Gardner is correct that highly creative people are not able to be equally creative in all fields in which they have no reference or skill mastery as where they have demonstrated expertise but that is akin to saying that because Michael Jordan could not hit a baseball as well as he could a jump shot, therefore he has no intrinsic athletic ability. Put Jordan up against a couch potato in a sport neither have ever played or seen before and lay odds on who will have the best initial performance. How can “kinesthetic intelligence” be intrinsic but not “creativity” ?
Finally, Gardner’s bias against lateral/horizontal thinking across domains conflicts with the nature of intellectual creativity itself which struggles against the constraining rules that constitute the definitional standards, official orthodoxy and received wisdom of the field’s trained experts. How, for example, was Einstein’s ” Big C “ creativity ( to use Gardner’s term) possible when Relativity theory and quantum mechanics violated the precepts of the long established scientific world of Newtonian physics ?
Creative people work not merely in domains but, especially, across them. Something Howard Gardner ought to know better than most people. Teaching children to think in a domain or subject area is not harmed by teaching them to see connections across different disciplines!!
I divide each Social Studies unit into content and conceptual mastery, analysis and creative interpretation because public education as a k-12 and beyond system has three primary objectives:
1. To impart a body of knowledge and academic skills deemed valuable by society.
2. To teach the students to think analytically, critically and independently.
3. To render the students capable of having original insights and pursuing the discovery of new knowledge or invention.
The first goal has been delved into depth by educational researchers and gurus like E.D. Hirsh of “Cultural Literacy” fame, Chester Finn, William Bennett, Diane Ravitch and others, and is reflected in such legislation as NCLB, which has put tremendous pressure on school districts to focus on test scores in a Math and Reading and expanding the amount of instructional time in those subjects in the curriculum by increasing the time spent on rote memorization exercises and skill-based drills. Breadth but not depth.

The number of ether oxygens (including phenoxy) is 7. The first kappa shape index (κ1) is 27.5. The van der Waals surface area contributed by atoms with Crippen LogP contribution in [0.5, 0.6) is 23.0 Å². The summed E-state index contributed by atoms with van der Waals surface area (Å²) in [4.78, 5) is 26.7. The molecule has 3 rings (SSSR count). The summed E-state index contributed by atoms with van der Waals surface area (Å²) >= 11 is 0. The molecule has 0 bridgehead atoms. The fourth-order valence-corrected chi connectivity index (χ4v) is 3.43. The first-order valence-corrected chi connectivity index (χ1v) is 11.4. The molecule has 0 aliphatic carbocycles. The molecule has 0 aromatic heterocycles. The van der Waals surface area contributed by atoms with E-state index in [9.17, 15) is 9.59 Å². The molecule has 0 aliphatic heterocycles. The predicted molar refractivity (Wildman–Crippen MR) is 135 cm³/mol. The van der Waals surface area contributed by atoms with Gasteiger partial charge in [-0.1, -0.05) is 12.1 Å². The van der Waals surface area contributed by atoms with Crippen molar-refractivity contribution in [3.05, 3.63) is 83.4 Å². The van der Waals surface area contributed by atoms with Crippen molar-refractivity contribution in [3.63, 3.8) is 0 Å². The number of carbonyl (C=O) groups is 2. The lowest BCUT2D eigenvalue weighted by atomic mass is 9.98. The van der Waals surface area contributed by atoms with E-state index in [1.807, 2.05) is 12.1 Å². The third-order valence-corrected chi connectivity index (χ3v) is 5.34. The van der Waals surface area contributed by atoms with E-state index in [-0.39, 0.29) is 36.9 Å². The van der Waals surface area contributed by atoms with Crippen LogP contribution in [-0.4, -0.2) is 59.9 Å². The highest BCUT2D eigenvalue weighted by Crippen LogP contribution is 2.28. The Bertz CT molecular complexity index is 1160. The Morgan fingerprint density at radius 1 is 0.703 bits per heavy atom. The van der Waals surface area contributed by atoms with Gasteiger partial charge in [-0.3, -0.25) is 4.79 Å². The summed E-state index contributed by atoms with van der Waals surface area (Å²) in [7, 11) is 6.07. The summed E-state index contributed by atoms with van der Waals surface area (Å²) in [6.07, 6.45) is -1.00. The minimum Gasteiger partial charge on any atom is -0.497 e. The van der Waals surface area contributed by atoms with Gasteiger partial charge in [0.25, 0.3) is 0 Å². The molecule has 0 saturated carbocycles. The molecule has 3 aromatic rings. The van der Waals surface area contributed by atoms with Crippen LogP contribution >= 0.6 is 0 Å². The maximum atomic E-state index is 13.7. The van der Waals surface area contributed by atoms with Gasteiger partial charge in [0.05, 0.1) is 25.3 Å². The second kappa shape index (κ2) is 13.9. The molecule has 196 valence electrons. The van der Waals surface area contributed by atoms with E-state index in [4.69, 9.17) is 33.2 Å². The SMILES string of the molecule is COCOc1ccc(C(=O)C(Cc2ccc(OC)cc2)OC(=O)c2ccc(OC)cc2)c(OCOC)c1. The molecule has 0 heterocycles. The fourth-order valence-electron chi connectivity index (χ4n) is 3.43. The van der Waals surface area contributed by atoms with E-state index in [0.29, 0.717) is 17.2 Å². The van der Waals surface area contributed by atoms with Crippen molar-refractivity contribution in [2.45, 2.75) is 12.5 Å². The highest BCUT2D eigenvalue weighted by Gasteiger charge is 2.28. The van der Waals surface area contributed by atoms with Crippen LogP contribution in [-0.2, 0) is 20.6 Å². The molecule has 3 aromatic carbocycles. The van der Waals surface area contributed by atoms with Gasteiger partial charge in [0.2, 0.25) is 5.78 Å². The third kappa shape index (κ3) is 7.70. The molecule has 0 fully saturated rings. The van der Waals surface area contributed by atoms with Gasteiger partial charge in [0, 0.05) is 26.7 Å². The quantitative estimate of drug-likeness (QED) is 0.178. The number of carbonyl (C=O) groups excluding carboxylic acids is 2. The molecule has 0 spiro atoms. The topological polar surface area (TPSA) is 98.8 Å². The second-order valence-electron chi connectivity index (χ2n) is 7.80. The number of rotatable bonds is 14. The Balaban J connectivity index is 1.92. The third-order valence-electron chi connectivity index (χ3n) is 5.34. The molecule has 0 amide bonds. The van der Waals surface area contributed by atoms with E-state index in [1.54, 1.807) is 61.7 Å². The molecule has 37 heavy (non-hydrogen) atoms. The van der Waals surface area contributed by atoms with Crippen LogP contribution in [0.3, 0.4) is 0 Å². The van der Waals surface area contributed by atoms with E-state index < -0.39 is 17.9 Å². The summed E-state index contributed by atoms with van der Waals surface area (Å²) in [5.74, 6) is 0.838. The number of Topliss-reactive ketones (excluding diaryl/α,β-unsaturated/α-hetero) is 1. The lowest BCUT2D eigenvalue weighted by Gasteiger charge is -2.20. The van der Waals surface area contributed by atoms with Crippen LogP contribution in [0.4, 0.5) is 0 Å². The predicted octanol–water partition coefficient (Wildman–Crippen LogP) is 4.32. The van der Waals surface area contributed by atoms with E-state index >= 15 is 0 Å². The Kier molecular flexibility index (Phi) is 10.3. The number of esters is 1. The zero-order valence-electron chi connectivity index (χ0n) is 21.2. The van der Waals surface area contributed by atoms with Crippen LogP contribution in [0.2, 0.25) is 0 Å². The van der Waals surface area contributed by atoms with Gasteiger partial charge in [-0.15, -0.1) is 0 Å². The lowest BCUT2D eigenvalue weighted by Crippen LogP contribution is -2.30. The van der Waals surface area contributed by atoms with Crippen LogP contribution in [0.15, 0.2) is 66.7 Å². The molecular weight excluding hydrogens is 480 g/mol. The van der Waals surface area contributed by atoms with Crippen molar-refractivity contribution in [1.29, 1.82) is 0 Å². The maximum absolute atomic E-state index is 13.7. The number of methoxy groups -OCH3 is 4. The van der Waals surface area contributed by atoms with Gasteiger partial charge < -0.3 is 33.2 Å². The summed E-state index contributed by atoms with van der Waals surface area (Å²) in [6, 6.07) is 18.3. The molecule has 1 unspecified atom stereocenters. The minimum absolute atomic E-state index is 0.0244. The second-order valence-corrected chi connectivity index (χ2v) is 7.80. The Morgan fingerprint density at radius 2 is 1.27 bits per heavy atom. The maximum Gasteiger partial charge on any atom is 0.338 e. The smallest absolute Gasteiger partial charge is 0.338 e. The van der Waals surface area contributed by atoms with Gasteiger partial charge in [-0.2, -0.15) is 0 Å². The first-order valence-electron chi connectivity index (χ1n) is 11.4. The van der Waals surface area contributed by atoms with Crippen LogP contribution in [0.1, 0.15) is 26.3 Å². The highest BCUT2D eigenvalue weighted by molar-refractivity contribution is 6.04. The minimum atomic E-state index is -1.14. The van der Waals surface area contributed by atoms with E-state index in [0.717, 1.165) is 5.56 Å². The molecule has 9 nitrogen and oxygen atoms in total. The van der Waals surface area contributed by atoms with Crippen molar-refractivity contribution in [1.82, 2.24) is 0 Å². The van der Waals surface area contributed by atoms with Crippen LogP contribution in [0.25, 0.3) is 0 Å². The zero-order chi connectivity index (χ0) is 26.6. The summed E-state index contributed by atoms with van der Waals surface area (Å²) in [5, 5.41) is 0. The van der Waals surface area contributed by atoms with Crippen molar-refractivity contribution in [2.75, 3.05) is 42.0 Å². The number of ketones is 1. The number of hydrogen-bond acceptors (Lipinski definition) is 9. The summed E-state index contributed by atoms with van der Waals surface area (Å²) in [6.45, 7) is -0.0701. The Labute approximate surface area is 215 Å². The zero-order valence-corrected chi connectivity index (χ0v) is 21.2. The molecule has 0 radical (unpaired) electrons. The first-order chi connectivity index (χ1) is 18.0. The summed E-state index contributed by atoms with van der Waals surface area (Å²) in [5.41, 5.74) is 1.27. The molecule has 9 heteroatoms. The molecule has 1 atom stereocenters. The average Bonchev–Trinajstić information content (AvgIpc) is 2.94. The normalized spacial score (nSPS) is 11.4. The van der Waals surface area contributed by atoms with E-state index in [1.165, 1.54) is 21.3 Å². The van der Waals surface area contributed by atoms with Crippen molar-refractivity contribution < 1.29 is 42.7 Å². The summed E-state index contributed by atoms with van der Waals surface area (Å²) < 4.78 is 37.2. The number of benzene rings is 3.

This has proven to have adverse effects, causing original supporters of NCLB like Diane Ravitch to change their position and call for the law’s repeal or modification of the law. Another effort at education reform, the Common Core Standards have been implemented by 45 states to increase content depth and the amount of reading in non-fiction content areas. like science and history.
The second goal is reflected in what used to be termed ” liberal education” or “Great Books” programs or the upper tiers of Bloom’s Taxonomy.
Schools do this less effectively across the nation but there is still a fair emphasis on eliciting critical thinking in public education, most of all in Honors and AP classes, gifted and talented classes and special programs like and Paideia and International Baccalaureate though all students benefit from learning critical thinking skills. Colleges and universities, of course, are also intended to focus on liberal education but the degree to which this is true in practice has declined since the 1960′s.
The final objective, made possible by the teaching of creative thinking, divergent thinking and synthesis to students, public education as a system does not do well at all at present, here or in any industrialized nation, where measurable declines in the creativity and problem-solving abilities of k-12 students appear across the board. Some people even consider creative thinking to be inimical to mastering content or logical analysis; this is untrue. One cannot think creatively or engage in analysis without content knowledge and content is itself meaningless unless the student can effectively put it to use in the real world. Content knowledge, critical thinking and creativity are like the three legs of a stool – our students need them all.
The students were introduced to two concepts in the last week – that Perception and Reality can be very different and that Western Civilization has two basic and opposing Worldviews on the nature of Reality itself (going back to Plato vs. Aristotle). Characters from the sci-fi movie, The Matrix, were used to illustrate the point.
After viewing material and discussion, questions were asked:
And now, simply for fun !:
Perception Perspective Position Cognition Metacognition Bias
Orientation Objective Subjective Philosophy Meme Values Worldview
Paradigm Paradigm-shift Schema Culture Society Cultural Evolution
Empiricism Scientific Method Natural Law Revolution Humanism
Social Contract Framing Feedback O.O.D.A Loop
Prehistoric Ancient Medieval Renaissance Reformation Enlightenment
Socrates Plato Aristotle Cicero Francis Bacon Rene Descartes
Isaac Newton Thomas Hobbes John Locke
Charles Darwin Thomas Kuhn Richard Dawkins George Lakoff John Boyd